popular was what happened in high school :)
it depends on what you want to use them for--- 1/2 ohm setups are primarily for spl competitions, where only the sheer output matters, not the quality of the sound
some use 2 ohm setups in their cars because it is a adequate balance between spl and quality.
4 ohm have become the standard in cars, but that doesn't mean they are the best-- it offers the most output and cone control...
basically, the higher the resistance in the speaker-- the cooler the amp will run(because it will have something pushing back), and the more control it will have over the speaker movement.
Alright, Thanks soundman. I just didnt think 2ohm subs were in demand as much, anyway the subs i was looking into getting were 2 12'' Pioneer champion series pro subs (1000rms, 3500peak) they retail for 449.99 CAD but i found a pair for 400 new. The amp im looking at is a MTX thunder 1000XD. I just purchased a 4ga amp kit and will soon get a 1.5 farrad cap. I want it to be stupid loud, hopefully this setup will accomplish that :) right now im running 2 12inch JL audio subs and a small MTX jackhammer amp.
don't get a cap. it is a waste of money that can be better spent in other area of the sound system
there is a thread in the car audio section titled 'should i get a capacitor'--this is what i posted there-- if you research it, this is the basic concept of what capacitors do in any electrical system:
imagine that the amp and subs are a big bathtub, the alternator is a water pump, and the capacitor is a water tower.
when you want to fill the bathtub(make the amp/subs start playing), the starting 'jolt'(the first 'bump') of filling the bathtub is going to require more pressure than what the small pump, and water lines can provide, so the water tower releases some water to help keep the pressure up. so now the water pump now not only has to fill the tub, but also add water to the water tower to fill up what you used... if you start playing with the faucet knobs, and turning them on and off(what a bass beat is doing to the amp) it is going to keep drawing more water from the water tower, because the pump can't keep up with the high draw that happens when the knob is first turned on, and the pump will then need to send more water to the tower to fill it back up, stressing the pump more...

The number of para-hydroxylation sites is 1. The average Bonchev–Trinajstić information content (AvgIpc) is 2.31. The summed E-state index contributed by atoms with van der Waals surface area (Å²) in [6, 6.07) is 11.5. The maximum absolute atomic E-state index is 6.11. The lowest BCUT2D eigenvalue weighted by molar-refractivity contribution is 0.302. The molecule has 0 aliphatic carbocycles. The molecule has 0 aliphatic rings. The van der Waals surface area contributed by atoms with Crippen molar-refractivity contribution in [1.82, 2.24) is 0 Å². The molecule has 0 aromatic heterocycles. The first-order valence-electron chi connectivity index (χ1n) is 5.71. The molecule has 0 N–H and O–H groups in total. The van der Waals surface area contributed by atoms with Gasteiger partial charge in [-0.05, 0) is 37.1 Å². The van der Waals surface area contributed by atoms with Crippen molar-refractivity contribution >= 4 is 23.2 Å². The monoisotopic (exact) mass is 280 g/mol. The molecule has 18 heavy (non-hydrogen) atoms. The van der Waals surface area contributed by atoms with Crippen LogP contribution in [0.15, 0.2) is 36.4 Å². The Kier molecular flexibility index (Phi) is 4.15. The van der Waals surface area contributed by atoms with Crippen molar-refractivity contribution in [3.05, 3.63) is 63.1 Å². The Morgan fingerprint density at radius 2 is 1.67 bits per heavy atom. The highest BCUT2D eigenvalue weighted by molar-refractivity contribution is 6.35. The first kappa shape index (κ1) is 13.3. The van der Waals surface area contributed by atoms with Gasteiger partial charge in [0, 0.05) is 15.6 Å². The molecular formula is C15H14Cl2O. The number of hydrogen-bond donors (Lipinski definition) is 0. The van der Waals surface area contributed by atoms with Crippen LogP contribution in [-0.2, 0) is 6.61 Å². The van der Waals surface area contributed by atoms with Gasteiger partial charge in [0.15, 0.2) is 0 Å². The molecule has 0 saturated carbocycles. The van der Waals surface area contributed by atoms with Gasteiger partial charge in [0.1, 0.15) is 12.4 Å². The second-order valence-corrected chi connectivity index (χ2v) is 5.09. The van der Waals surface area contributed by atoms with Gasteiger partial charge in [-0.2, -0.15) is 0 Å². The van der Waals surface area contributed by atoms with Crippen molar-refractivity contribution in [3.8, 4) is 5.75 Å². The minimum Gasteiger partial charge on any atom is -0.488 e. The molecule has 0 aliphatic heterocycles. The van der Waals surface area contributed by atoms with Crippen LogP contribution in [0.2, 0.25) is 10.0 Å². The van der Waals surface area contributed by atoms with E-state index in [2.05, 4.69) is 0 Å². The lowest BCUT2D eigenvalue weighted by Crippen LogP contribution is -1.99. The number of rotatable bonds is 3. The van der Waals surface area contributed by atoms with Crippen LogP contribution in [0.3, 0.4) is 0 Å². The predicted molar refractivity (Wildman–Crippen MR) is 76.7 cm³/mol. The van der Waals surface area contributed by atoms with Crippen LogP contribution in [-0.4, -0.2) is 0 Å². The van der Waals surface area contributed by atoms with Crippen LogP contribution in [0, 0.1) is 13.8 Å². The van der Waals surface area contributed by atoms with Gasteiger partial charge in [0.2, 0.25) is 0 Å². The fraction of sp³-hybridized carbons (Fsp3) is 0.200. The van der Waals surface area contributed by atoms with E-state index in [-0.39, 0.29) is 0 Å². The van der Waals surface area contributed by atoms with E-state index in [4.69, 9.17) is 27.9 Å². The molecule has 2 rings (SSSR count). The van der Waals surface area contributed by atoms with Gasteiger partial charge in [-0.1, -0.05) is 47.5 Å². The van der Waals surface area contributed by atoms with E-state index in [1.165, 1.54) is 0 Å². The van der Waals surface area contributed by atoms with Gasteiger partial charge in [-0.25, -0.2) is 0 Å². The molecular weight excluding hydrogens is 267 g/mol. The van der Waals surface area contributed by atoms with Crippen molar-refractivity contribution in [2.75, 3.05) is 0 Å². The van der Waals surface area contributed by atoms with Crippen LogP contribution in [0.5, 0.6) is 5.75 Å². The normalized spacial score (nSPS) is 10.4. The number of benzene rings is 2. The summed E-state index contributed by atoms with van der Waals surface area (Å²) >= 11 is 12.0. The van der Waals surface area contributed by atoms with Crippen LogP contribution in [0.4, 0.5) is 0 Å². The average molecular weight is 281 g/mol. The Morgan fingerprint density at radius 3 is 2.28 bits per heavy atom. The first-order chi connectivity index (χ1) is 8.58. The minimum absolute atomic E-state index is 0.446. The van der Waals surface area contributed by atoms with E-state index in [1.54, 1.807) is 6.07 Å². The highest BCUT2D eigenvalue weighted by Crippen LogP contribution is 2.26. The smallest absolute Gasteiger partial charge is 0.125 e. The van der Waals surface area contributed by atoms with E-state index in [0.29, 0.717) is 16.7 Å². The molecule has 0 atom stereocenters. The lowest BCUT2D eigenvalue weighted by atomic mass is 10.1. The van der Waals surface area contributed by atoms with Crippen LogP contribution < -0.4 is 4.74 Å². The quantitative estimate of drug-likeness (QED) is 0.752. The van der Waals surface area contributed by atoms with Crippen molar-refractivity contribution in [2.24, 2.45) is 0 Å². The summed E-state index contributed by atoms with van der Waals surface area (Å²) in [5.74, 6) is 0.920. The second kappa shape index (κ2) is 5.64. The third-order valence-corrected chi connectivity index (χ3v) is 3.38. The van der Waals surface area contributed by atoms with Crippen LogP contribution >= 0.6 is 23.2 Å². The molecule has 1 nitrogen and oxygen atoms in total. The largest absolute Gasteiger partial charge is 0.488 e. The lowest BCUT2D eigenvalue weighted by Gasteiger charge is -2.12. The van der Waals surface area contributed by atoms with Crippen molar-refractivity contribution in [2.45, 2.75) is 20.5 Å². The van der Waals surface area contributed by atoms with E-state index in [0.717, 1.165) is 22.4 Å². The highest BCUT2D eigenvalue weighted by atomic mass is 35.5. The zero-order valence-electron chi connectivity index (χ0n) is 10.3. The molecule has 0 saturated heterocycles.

now, if you had a super large pump, and huge water lines going to the tub, the pump would always be able to keep up with you turning the knobs on and off, and you would not need the water tower, which will stress the pump a whole lot less, and make filling the tub a whole lot quicker...(by now, it should be come a little clearer with how a cap might help occaisionally, but will hurt performance overall, compared to a properly setup system)
like thewizard said, if you are having issues you should change the component(s), not add more stuff that will also require power...
Alright, But my buddy has a cap and i dont, when i have my deck turned up almost all the way and the bass is hitting hard my headlights dim out with every bass note and my deck dims, some songs my deck even shuts down for a second and starts back up due to the lack of voltage, his car never does that and hes running more RMS then i am, Ive had my altenator check and its fine and my battery is only 4months old. The cap is only 50 bucks anyway.
a capacitor is a bandaid-- if you put the money into the big three upgrade, it should completly fix the issue.
also, if you are running over 1000watts of audio power, you should really look at multiple batteries, and upgraded alternators-- the factory stuff was neve meant to handle that type of load.
Yeah i was looking into the big 3 upgrade. Im not sure if my dad will let me change the alternator in my truck since its technically his truck, it was my xmas present. in my old car i killed the alternator after about 3 months lol it was squealing like a pig.
well, if it isn't really your truck, then you shouldn't be playing with that much power anyways :)
do what i did-- get a small amp and 10" sub to hold you over (or use what ever you got that will fit), and save up for your own car, that you can tear into without parental problems...
Yeah, i was thinking of just keeping my 2 12'' jl audio subs. They hit pretty hard with the amp bridged anyway. but its always nicer to have a bigger setup, so when i want to even louder, i know i can.
Alright im really close to buying this setup (2 12" 2ohm dvc subs+mono amp) just had a couple more. Would it be better to get the dvc 4ohm subs and run them at 800RMS @ 4 ohm, or get the dvc 2ohm subs and run them at 1000RMS @ 2ohm? which would produce more louder deep bass. Also, just double checking, with a mono amp that pushes 1000RMS @ 2 ohm and i run 2 subs at a 2ohm load it would give each sub 1000RMS right? it wont cut the RMS in half and only give each sub 500RMS would it?
I am horrible with power calculations, but I believe that you are right in thinking that the speakers are only getting 500 rms each from the amp.